Phil Scott

Phil Scott
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Phil Scott

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Computer Science - Logic in Computer Science (4)
Physics - Physics and Society (1)
Computer Science - Programming Languages (1)
Computer Science - Artificial Intelligence (1)

Publications Authored By Phil Scott

We present a marriage of functional and structured imperative programming that embeds in pure lambda calculus. We describe how we implement the core of this language in a monadic DSL which is structurally equivalent to our intended source language and which, when evaluated, generates pure lambda terms in continuation-passing-style. Read More

Suppose we have been sold on the idea that formalised proofs in an LCF system should resemble their written counterparts, and so consist of formulas that only provide signposts for a fully verified proof. To be practical, most of the fully elaborated verification must then be done by way of general purpose proof procedures. Now if these are the only procedures we implement outside the kernel of logical rules, what does the theorem prover look like? We give our account, working from scratch in the ProofPeer theorem prover, making observations about this new setting along the way. Read More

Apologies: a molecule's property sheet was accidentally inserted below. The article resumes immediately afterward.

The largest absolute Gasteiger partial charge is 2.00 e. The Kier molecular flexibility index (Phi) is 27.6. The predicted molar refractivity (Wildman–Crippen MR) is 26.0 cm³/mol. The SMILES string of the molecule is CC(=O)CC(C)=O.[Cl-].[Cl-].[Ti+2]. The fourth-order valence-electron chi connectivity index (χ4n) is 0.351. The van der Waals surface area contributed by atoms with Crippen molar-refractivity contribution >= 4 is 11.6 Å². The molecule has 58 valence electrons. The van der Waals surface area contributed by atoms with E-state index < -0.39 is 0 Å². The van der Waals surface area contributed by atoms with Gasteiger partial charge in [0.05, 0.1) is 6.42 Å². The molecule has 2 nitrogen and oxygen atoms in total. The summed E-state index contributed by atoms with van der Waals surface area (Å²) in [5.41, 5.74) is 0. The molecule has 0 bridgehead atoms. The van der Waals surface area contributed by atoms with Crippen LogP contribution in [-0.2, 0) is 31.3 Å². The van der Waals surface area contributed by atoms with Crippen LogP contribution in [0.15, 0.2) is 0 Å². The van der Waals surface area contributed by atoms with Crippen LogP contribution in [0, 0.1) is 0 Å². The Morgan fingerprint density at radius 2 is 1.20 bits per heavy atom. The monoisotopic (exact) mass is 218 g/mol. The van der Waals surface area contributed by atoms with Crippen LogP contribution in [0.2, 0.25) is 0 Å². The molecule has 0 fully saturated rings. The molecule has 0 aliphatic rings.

We introduce a novel parsing concept called local lexing. It integrates the classically separated stages of lexing and parsing by allowing lexing to be dependent upon the parsing progress and by providing a simple mechanism for constraining lexical ambiguity. This makes it possible for language design to be composable not only at the level of context-free grammars, but also at the lexical level. Read More

We identify the main actors in the Isabelle and Coq communities and describe how they affect and influence their peers. This work explores selected foundations of social networking analysis that we expect to be useful in the context of the ProofPeer project, which is developing a new model for interactive theorem proving based on collaboration and social interactions. Read More

We define the concept of collaborative theorem proving and outline our plan to make it a reality. We believe that a successful implementation of collaborative theorem proving is a necessary prerequisite for the formal verification of large systems. Read More